That amount is, however, dwarfed, when compared to the projected return on your investment over the entire lifetime of the project. If the property succeeds and gains momentum, after five years, investors often see the entire project return an amount that compared to annual return ranges between 12% and 20% following the sale of the property! That projection is an average with some successful investments merely breaking even and others pushing over 50% return.


1) Higher Risk: Any investment broker can tell you for absolutely free because it is almost printed on every single investment textbook ever printed that with higher return comes higher risk. With a potential of fifty percent annualized return over the course of the project comes the risk that if it’s possible to succeed big, it’s also possible to fail big.

Whether through signing on with the wrong syndicate, managed by someone not properly attuned to the project, or because of bad market movements, or even events like the recent lockdown across the world in response to the pandemic,  it’s possible for real estate to fail big. There is no guarantee and if your project fails, your money is gone.

2) Singularly Diverse: While investing in big real estate helps to diversify your portfolio, it lacks the multiple targets of groups that invest in groups of real estate projects. If you are investing in a single property and it fails, the project itself fails. If your group is invested very lightly across several regions, it is less likely to face a total failure and see a very large investment washed away with the whims of the market.

Access is now allowed through two separate venues.

You can individually invest, but only if you can pass the definition of an “accredited investor,” a status only given if your net worth is over and individual annual income is over a certain threshold depending on which country you are in.

If you aren’t part of the top percent of wage earners, there is still the avenue of crowdfunded ventures to invest. Crowdfunding comes with less return than traditional investment and more fees, but it does give access to the everyman hopeful investor.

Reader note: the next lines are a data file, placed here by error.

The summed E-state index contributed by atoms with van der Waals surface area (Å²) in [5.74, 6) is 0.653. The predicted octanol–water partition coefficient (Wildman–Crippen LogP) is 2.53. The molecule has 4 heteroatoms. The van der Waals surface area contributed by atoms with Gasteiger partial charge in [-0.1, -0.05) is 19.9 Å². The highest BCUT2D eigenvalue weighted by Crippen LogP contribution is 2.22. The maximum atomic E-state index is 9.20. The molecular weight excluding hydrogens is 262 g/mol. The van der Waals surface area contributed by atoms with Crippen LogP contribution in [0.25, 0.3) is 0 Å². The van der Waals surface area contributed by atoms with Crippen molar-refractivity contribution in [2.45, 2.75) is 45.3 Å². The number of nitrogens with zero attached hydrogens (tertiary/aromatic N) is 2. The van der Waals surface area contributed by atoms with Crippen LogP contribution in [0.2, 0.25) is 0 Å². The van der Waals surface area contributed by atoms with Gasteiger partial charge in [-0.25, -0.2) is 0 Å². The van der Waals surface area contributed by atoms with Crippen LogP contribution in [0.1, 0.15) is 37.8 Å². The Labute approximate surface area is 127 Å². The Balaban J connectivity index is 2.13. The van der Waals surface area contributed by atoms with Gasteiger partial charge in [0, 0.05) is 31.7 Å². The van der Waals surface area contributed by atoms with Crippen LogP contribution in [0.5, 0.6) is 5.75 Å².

3) Access to Investment: Real estate is a long term investment with occasional cash payout. It will require patience on the part of the investor that once invested, the bulk of their money is unavailable. While it is possible to sell your investment in the syndicate in some circumstances, many wise syndicate managers will write into their contracts clauses about share sales and penalties for early withdrawal. In general, this is to be considered a sunk cost whose liquidity will not be available to you for several years.

There are opportunities abound to get in on the ground floor of exciting new properties. Each new property carries with it the potential for a great deal of money to be made, effectively making your money make more money. For every new property being built, there are five already-built businesses and structures waiting to be renovated and having new life built into them. There is risk involved and not every real estate project succeeds. However, if you are willing to take the risk and ride out the uncertainty, there is money to be made in real estate syndicates.


Bill Kenta


Bill Kenta is a property investor with a keen interest in long term property investing around Australia. Bill is also a retired real estate agent and has helped many new real estate agents who are new to the industry.